Police in Phoenix are reexamining the death of Lori Vallow’s third husband, Joseph Ryan, after a new recording came to light during which Vallow, who is facing charges in connection with the disappearance and death of her two children, said she “was going to murder” Ryan.
The Phoenix Police Department confirmed that it was aware of the recording and reviewing Ryan’s 2018 death investigation as a result. Ryan’s death was originally ruled to be from a heart attack.
“The Phoenix Police Department has been made aware of the information and is reviewing the 2018 death investigation of Joseph Ryan. No person of interest has been identified,” Mercedes Fortune, a spokesperson for the Phoenix Police Department confirmed to USA TODAY.
Vallow’s attorney did not immediately respond to USA TODAY’s request for comment.
A ‘precious’ boy and ‘feisty’ sister,: Missing Idaho children found dead, police say
The review of Ryan’s death is just the latest twist in a bizarre case that spans multiple states, death investigations and “cult”-like religious beliefs.
Vallow and her husband, Chad Daybell, face felony charges alleging they concealed the remains of Vallow’s children, Joshua “JJ’ Vallow and Tylee Ryan, who were found buried around Daybell’s property in June.
The children had been missing from their Idaho home for months and the search for them garnered international attention as details of the couple’s radical beliefs came to light and Vallow and Daybell were spotted island hopping in Hawaii with the children no where to be seen.
Weeks before the children went missing, Daybell’s wife, Tammy Daybell, was found dead. Police initially believed her death was due to natural causes as Daybell said she died in her sleep. But police exhumed her remains in December and said the circumstances “may be suspicious.”
Vallow also could face charges in connection with the death of her fourth husband, Charles Vallow. Police in Chandler, Arizona, said in August that charges could be filed before the end of the year. Lori Vallow allegedly was in a dispute with Charles Vallow in July 2019 when Alex Cox, Lori Vallow’s late brother, fatally shot Charles Vallow.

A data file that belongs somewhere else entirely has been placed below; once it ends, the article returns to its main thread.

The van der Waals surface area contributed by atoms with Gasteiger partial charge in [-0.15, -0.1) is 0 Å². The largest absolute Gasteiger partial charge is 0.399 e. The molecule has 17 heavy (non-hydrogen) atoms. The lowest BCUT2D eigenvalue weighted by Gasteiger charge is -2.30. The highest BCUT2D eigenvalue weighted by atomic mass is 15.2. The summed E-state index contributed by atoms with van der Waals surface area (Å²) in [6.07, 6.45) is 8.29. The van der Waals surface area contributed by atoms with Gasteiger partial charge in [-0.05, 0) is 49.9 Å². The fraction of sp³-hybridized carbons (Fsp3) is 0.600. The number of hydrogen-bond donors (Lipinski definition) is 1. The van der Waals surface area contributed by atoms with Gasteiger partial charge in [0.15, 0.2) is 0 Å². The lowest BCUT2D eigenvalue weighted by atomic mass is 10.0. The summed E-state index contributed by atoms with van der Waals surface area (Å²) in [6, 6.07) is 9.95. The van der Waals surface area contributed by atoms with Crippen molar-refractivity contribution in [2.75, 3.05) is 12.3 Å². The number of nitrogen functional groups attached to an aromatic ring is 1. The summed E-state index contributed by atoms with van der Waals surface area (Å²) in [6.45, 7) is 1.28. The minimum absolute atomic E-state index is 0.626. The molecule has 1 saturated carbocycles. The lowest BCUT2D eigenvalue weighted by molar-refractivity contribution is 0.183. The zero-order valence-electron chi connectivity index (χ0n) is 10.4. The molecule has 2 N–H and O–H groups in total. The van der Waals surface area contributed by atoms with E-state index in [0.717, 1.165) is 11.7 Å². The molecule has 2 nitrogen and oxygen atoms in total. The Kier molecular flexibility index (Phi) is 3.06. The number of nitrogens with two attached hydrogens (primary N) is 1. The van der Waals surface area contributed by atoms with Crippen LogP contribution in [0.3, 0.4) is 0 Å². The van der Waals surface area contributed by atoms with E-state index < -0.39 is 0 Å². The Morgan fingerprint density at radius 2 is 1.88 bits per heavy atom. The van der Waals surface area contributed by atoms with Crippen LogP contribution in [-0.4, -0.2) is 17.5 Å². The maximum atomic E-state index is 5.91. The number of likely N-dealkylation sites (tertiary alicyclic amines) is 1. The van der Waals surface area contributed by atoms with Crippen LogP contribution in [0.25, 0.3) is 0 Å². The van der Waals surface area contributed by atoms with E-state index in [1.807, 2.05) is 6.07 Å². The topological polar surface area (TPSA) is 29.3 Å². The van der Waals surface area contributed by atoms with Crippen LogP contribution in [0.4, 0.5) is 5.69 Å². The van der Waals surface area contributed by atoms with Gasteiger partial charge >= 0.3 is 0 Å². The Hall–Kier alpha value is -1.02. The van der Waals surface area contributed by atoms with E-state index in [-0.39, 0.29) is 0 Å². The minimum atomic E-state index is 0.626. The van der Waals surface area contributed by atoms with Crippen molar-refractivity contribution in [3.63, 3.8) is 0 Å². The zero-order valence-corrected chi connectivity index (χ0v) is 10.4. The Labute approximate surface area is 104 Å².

Cox — who later died from a pulmonary blood clot in December, a medical report said — claimed self-defense but the case was being investigated as a homicide.
In the recording of Lori Vallow released earlier this month, Vallow described a custody battle and alleged abuse she and her children faced from Ryan.
“I was going to murder him. I was going to kill him. Like the scriptures say. Like Nephi killed. Just to stop the pain and to stop him coming after me and to stop him coming after my children. And I just thought I couldn’t take it anymore,” Vallow said.
Nephi is a prophet in the Book of Mormon, however, friends and family have described Vallow as holding extreme beliefs divergent from mainstream Mormon faith.
Lori Vallow arrested: What to know about deaths, marriages surrounding mom of missing Idaho kids
Cushing, who shared the audio with news media, said it was recorded after her brother’s death. She told the Post Register the audio was shared with her and that it came from a gathering connected to a group called Preparing a People, which had featured Vallow and Daybell on podcasts together.
Cushing told East Idaho News she was sharing the audio in hopes of it reopening her brother’s case. “You think you can’t be shocked anymore by Lori Vallow Daybell, and then you get a recording like this,” Cushing told the news outlet.
In the recording, Vallow said Ryan raped her children. She described emotional distress in dealing with him and how he allegedly tried to cast her as the “lying crazy Mormon”
“I did not have a murderous heart,” Vallow said. “I just wanted to stop the bleeding and stop the pain.”
In the audio, Vallow also described how her faith gave her strength during the troubling time. She spoke about her then-husband, Charles Vallow, and her late children, too.
At one point in the audio, Vallow also referenced “the 144,000” and said, “The time is now. He is coming. He is preparing us.”
In divorce documents before his death, Charles Vallow said he believed Lori Vallow would kill him and that she believed she was “a god assigned to carry out the work of the 144,000 at Christ’s second coming in July 2020.”
Vallow also said in the audio that she had been “sweet” and “innocent” her whole life, but that she saw visions of her as a “warrior” fighting in a religious war.
“I only thought that I was sweet and innocent,” Vallow said, then joked: “I am sweet. I am a sweet person. Don’t ask my husband.”
Vallow and Daybell are expected to face trial together later next year.
Contributing: Chelsea Curtis, Arizona Republic
Follow USA TODAY’s Ryan Miller on Twitter @RyanW_Miller
This article originally appeared on USA TODAY: Lori Vallow Daybell: Phoenix police reviewing ex-husband’s death